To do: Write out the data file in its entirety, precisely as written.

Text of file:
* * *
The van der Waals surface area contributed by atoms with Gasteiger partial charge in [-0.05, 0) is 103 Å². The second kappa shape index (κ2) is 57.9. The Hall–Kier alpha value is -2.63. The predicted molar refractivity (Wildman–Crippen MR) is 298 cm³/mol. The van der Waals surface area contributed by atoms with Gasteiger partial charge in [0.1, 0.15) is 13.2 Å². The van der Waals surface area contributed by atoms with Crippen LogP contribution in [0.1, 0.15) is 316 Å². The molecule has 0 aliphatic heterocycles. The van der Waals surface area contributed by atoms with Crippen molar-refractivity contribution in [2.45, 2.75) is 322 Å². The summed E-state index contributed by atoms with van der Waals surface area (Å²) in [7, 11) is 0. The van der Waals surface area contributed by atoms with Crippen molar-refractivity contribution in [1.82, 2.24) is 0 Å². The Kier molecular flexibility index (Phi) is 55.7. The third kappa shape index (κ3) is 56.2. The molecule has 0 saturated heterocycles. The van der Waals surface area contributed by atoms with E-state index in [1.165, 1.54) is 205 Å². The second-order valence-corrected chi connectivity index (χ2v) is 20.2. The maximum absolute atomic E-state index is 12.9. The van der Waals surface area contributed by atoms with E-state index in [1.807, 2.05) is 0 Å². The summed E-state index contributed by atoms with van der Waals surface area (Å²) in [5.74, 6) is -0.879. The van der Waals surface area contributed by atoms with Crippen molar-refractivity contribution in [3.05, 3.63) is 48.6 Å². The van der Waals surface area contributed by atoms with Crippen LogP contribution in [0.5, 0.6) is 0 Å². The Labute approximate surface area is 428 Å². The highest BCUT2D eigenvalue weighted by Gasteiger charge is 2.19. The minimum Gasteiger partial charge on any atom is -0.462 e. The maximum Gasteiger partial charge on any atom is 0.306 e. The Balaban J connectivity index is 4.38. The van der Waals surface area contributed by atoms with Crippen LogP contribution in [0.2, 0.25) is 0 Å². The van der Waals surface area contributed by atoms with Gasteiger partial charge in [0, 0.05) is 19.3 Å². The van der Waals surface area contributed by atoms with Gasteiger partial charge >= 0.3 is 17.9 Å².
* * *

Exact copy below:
The van der Waals surface area contributed by atoms with Gasteiger partial charge in [-0.05, 0) is 103 Å². The second kappa shape index (κ2) is 57.9. The Hall–Kier alpha value is -2.63. The predicted molar refractivity (Wildman–Crippen MR) is 298 cm³/mol. The van der Waals surface area contributed by atoms with Gasteiger partial charge in [0.1, 0.15) is 13.2 Å². The van der Waals surface area contributed by atoms with Crippen LogP contribution in [0.1, 0.15) is 316 Å². The molecule has 0 aliphatic heterocycles. The van der Waals surface area contributed by atoms with Crippen molar-refractivity contribution in [2.45, 2.75) is 322 Å². The summed E-state index contributed by atoms with van der Waals surface area (Å²) in [7, 11) is 0. The van der Waals surface area contributed by atoms with Crippen molar-refractivity contribution in [1.82, 2.24) is 0 Å². The Kier molecular flexibility index (Phi) is 55.7. The third kappa shape index (κ3) is 56.2. The molecule has 0 saturated heterocycles. The van der Waals surface area contributed by atoms with E-state index in [1.165, 1.54) is 205 Å². The second-order valence-corrected chi connectivity index (χ2v) is 20.2. The maximum absolute atomic E-state index is 12.9. The van der Waals surface area contributed by atoms with E-state index in [1.807, 2.05) is 0 Å². The summed E-state index contributed by atoms with van der Waals surface area (Å²) in [5.74, 6) is -0.879. The van der Waals surface area contributed by atoms with Crippen molar-refractivity contribution in [3.05, 3.63) is 48.6 Å². The van der Waals surface area contributed by atoms with Crippen LogP contribution in [0.5, 0.6) is 0 Å². The Labute approximate surface area is 428 Å². The highest BCUT2D eigenvalue weighted by Gasteiger charge is 2.19. The minimum Gasteiger partial charge on any atom is -0.462 e. The maximum Gasteiger partial charge on any atom is 0.306 e. The Balaban J connectivity index is 4.38. The van der Waals surface area contributed by atoms with Crippen LogP contribution in [0.2, 0.25) is 0 Å². The van der Waals surface area contributed by atoms with Gasteiger partial charge in [0, 0.05) is 19.3 Å². The van der Waals surface area contributed by atoms with Gasteiger partial charge >= 0.3 is 17.9 Å².